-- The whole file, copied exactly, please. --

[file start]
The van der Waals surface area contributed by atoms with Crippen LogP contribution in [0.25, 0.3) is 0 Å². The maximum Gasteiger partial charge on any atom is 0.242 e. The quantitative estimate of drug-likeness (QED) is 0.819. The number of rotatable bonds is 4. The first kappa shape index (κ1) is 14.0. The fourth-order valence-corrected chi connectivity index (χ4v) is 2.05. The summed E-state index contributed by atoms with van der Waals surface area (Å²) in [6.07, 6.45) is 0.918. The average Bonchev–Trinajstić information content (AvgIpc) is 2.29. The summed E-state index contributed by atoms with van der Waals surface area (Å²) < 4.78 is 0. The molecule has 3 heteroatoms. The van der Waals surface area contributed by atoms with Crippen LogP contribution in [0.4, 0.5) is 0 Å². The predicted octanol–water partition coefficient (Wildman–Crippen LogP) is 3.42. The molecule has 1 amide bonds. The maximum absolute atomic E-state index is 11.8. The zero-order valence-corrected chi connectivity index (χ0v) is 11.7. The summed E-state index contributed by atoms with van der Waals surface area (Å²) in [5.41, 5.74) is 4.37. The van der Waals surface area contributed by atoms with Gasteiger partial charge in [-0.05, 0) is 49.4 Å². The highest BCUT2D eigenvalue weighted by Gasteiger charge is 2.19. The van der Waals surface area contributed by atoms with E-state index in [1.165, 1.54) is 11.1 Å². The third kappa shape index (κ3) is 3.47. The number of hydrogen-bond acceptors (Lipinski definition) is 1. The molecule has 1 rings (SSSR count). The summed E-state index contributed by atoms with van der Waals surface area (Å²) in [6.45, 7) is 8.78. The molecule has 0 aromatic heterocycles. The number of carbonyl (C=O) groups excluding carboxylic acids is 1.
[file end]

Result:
The van der Waals surface area contributed by atoms with Crippen LogP contribution in [0.25, 0.3) is 0 Å². The maximum Gasteiger partial charge on any atom is 0.242 e. The quantitative estimate of drug-likeness (QED) is 0.819. The number of rotatable bonds is 4. The first kappa shape index (κ1) is 14.0. The fourth-order valence-corrected chi connectivity index (χ4v) is 2.05. The summed E-state index contributed by atoms with van der Waals surface area (Å²) in [6.07, 6.45) is 0.918. The average Bonchev–Trinajstić information content (AvgIpc) is 2.29. The summed E-state index contributed by atoms with van der Waals surface area (Å²) < 4.78 is 0. The molecule has 3 heteroatoms. The van der Waals surface area contributed by atoms with Crippen LogP contribution in [0.4, 0.5) is 0 Å². The predicted octanol–water partition coefficient (Wildman–Crippen LogP) is 3.42. The molecule has 1 amide bonds. The maximum absolute atomic E-state index is 11.8. The zero-order valence-corrected chi connectivity index (χ0v) is 11.7. The summed E-state index contributed by atoms with van der Waals surface area (Å²) in [5.41, 5.74) is 4.37. The van der Waals surface area contributed by atoms with Gasteiger partial charge in [-0.05, 0) is 49.4 Å². The highest BCUT2D eigenvalue weighted by Gasteiger charge is 2.19. The van der Waals surface area contributed by atoms with E-state index in [1.165, 1.54) is 11.1 Å². The third kappa shape index (κ3) is 3.47. The number of hydrogen-bond acceptors (Lipinski definition) is 1. The molecule has 1 rings (SSSR count). The summed E-state index contributed by atoms with van der Waals surface area (Å²) in [6.45, 7) is 8.78. The molecule has 0 aromatic heterocycles. The number of carbonyl (C=O) groups excluding carboxylic acids is 1.